One of my favorite things to do is to answer questions from my readers! If one person asks, it usually means there are many more who want to. This great question showed up in my inbox a few days ago:
How do you best recommend to get out of our credit card debt? Cold turkey, combining onto a new card with a lower rate, or just paying on each one?
There are three common ways to pay down your debt:
Lowest Balance First (Debt Snowball)
This method of tackling your debt is recommended by Dave Ramsey. While it is not the most mathematically sound method, it does work. When it comes to being overwhelmed with debt, logic isn’t always the best solution so you need to do what works for you. When using the debt snowball method you will pay the minimum on everything and put everything extra towards the smallest balance.
PROS – Using the debt snowball method will allow you to cross entire items off your list of debts more quickly since you are tackling the smallest amounts first. This will give you a mental boost every time you pay off a debt.
CONS – On the other side, the debt snowball method may leave you paying down a 5% loan instead of the one you are paying 20% on simply because it is a smaller amount. This will cost you more money in the long run.
Highest Interest First (Debt Avalanche)
This debt repayment method is the most logical. If you get rid of the highest interest rate credit cards first then you will saving the most money. In the highest interest rate first method you list out your debts in order of highest to lowest interest rates. Pay the minimum on everything and the extra payment goes toward the debt with the highest interest rate. When that debt is gone you move down the list.
PROS – This debt repayment method is the most mathematically sound. Compared with the other methods you will pay the least amount of money back.
CONS – If your highest balance card has the highest interest rate then it might be years before you pay something off completely. Even though you are paying down on your debt, it can be frustrating to not see one disappear.
Splitting The Extra Payment Across your Debt
This method splits all the extra money you have between all of your accounts so you are paying your debts at the same rate. Personally, I am not a fan of this method. They will be paid off about the same time, which is a plus, but there isn’t a mental or financial reason to do it this way. In this method you will be paying the minimum on everything then evenly splitting the extra payment and adding it to the minimum for each debt.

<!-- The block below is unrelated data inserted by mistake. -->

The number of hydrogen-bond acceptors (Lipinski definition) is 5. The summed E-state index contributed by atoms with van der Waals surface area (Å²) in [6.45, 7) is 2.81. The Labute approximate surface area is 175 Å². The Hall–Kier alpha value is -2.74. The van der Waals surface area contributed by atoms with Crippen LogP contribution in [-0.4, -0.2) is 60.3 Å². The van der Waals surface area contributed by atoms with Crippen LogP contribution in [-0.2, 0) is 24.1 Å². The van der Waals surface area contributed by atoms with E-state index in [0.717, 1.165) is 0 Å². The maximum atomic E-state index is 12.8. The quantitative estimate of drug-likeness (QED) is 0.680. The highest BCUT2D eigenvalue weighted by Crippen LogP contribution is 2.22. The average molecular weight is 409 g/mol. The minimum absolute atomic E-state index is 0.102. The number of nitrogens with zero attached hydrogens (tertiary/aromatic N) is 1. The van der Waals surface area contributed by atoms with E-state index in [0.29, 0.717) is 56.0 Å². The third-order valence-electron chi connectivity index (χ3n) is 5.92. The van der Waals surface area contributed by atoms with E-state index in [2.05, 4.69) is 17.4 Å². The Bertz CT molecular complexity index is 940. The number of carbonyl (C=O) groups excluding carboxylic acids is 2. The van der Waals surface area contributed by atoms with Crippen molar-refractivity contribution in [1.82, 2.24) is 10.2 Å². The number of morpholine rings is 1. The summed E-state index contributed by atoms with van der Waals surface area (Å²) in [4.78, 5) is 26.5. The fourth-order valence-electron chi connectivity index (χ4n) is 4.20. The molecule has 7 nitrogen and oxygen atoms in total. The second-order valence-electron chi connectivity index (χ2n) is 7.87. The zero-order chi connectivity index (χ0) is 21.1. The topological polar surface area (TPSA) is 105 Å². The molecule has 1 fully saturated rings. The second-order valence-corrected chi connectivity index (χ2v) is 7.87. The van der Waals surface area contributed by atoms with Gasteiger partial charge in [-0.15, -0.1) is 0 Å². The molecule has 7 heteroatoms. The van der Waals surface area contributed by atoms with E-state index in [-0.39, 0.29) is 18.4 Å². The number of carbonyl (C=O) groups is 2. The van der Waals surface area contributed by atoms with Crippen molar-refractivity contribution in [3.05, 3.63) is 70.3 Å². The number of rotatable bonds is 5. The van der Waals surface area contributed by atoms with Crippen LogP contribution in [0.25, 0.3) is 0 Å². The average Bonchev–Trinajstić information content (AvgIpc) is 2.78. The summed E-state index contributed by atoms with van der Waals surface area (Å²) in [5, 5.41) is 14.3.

PROS – honestly, there really isn’t one that I can think of
CONS – It is hard to see progress. If you have five cards and an extra $100 each month then that extra $20 on each card is harder to see than $100 on one card.
Use the debt repayment method that works for you
You do not have to follow a single debt repayment method. If you need a mental boost then go for the small amounts! If the amounts are $500 apart and one is 15% and one is 8% then pay off the 15%!
If you do find yourself in debt then call your credit card company to see if they will lower your interest rate for you. Many companies are willing to work with you (they would rather have a paying customer with a lower interest rate than a customer in bankruptcy). If they say no then you are out nothing. If they say yes then a lower interest rate will save you a lot of money in the long run!
Run the Numbers!
If you are unsure what the best method is for you (or you just want to be sure) then run the numbers! It may surprise you. Here is an example and how you can run the numbers:
This couple has the following loans (not including their mortgage debt)
- Student Loans $14,000 at 2.0% – $163 payment
- Auto Loan #1 $9,000 at 4.0% – $165 payment
- Auto Loan #2 $17,000 at 6.0% – $328 payment
- Credit Card #1 $10500 at 20% – $280 payment
- Credit Card #2 $5000 at 10% – $91 payment
Total payments each month = $1027
First, go to Bankrate.com and use their calculators. It will make this process simple! Let’s say you have $1500 to spend on your debts each month (an extra $473 in the beginning)
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